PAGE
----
Beyoncé’s Festival Look Was Blessed By “The Hand of God,” Says Mary Katrantzou

The designer spills the tea on dressing Queen Bey for her Global Citizen Festival performance.

by Faith Cummings
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Apr 16 2019, 5:40pm

Though Coachella 2019 will soon wrap up, we’re all about to indulge in the ultimate sensory throwback by reliving the 2018 music festival courtesy of Beyoncé. In Netflix’s forthcoming documentary, Homecoming, which debuts on the streaming platform on Tuesday, April 17 th, we’ll get a behind-the-scenes look at how the HBCU-inspired performance came together: a curated look into her genius, if you will.

This all means that all things Beyoncé are at a fever pitch right now—though many would argue we’re living in that state perpetually—and designer Mary Katrantzou isn’t immune to the performer’s charm. “Beyoncé had an effect on me that I wasn’t expecting,” she told a crowd of students at the Savannah College of Art and Design’s annual SCADStyle event last week. “I can’t believe I was fangirling.”

Beyoncé was clad in head-to-toe Balmain for her Beychella performance—which then spawned a collaboration with the fashion house—but six months later when she graced the stage in Johannesburg for the Global Citizen Concert in December, she was draped in a sequin floral bodysuit, matching thigh-high boots, and an accompanying puff-sleeve cape featuring the map of Africa on its back from Katrantzou. Believe it or not, the look came together in just a week ,the London-based Greek designer revealed to the crowd at SCAD. “It felt impossible and it was a public holiday in India, so we couldn’t get embroidery done. We didn’t have the hands,” Katrantzou said.

Katrantzou and her team called everyone they knew and begged them to help. And fortunately, the look came together beautifully. “We went back and forth with her Creative Director [Jenke Ahmed] and delivered it on time,” she stated. “It flew to Africa and there was a chart, measurements, and everything. I was just What’s App-ing him and asking if everything was OK. The response was, ‘Yes Mary, everything is OK, but now it is in the hands of God’.”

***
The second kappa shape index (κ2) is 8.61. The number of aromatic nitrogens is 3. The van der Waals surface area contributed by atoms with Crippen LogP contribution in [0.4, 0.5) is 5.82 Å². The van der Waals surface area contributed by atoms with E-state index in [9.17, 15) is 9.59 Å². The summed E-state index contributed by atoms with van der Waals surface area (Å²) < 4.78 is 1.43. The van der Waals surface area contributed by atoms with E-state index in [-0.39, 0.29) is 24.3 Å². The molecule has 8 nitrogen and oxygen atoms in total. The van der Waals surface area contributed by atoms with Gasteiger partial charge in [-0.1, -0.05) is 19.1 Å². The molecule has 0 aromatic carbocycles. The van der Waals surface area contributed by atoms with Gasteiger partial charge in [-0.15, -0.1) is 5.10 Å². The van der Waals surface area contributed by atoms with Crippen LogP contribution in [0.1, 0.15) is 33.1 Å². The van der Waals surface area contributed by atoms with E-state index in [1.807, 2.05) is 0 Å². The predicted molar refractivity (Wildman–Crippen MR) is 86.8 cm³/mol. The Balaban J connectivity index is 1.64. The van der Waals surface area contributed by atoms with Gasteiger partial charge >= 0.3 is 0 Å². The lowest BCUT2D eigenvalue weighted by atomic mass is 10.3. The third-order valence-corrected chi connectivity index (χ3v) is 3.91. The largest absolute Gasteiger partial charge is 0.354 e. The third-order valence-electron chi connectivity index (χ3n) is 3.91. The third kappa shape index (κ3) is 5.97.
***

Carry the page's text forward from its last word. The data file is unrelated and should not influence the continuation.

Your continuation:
“Does that mean she isn’t going to wear it?,” Katrantzou questioned.

“I asked if anything was wrong and I was told, ‘It’s not up to us anymore’. So, I thought, well, who is it up to?,” she divulged as the crowd erupted in laughter.

Katrantzou thought she was being let down softly and that Beyoncé had chosen not to wear her design. “I thought it was just a handful [of designers chosen] and unless there’s a big problem, that she would wear it,” she recounted of the moments pre-show. “We don’t usually do pieces for celebrities because we don’t have the resources.” But all those feelings of disappointment went out the window the night of the concert.

“I was doing work on the side and they were talking about 100 years of Mandela,” she recounted of the night. “I looked away for a moment and when I turned back, Beyoncé had already been onstage and she’s in my outfit. I started screaming, I hung up on my friend, I took out my phone, and started filming my screen. I didn’t expect it and you could see the emotion when she was performing and the love she was giving and receiving.” Katrantzou counts it as one of her most special moments as a designer.

This year is a milestone for Katrantzou, as she’s celebrating a decade in fashion, along with a solo retrospective exhibition of her work at the SCAD FASH Museum of Fashion + Film, aptly titled “Kaleidoscope Katranzou”. Katrantzou’s body of work is a study in the strength of women—the clothes celebrate Mary’s own power, as well as those of the women who love her work, Cate Blanchett among them. Supporting women is “the number one value,” Katrantzou told GARAGE mere hours before her SCADStyle conversation. “You’re working to make women feel confident,” she affirmed. “A woman is always at the forefront of your thinking. I think the conversation that’s happening now with women allows you to distill the values of your brand. So, number one, yes I am a woman designer, so that made me think, what do I represent as a woman designer that other designers who may be women do not?”

As for what’s next for Katrantzou, she hinted at an off-season runway show after Paris Couture in July and a more focused effort on repurposing her signature prints for gifting and homewares. With the Met Gala and Cannes mere weeks away, there’s also a high probability that we’ll see Katrantzou’s work on the red carpet. Whether it’s given the seal of approval from Beyoncé or the hands of God, the outcome is always heavenly.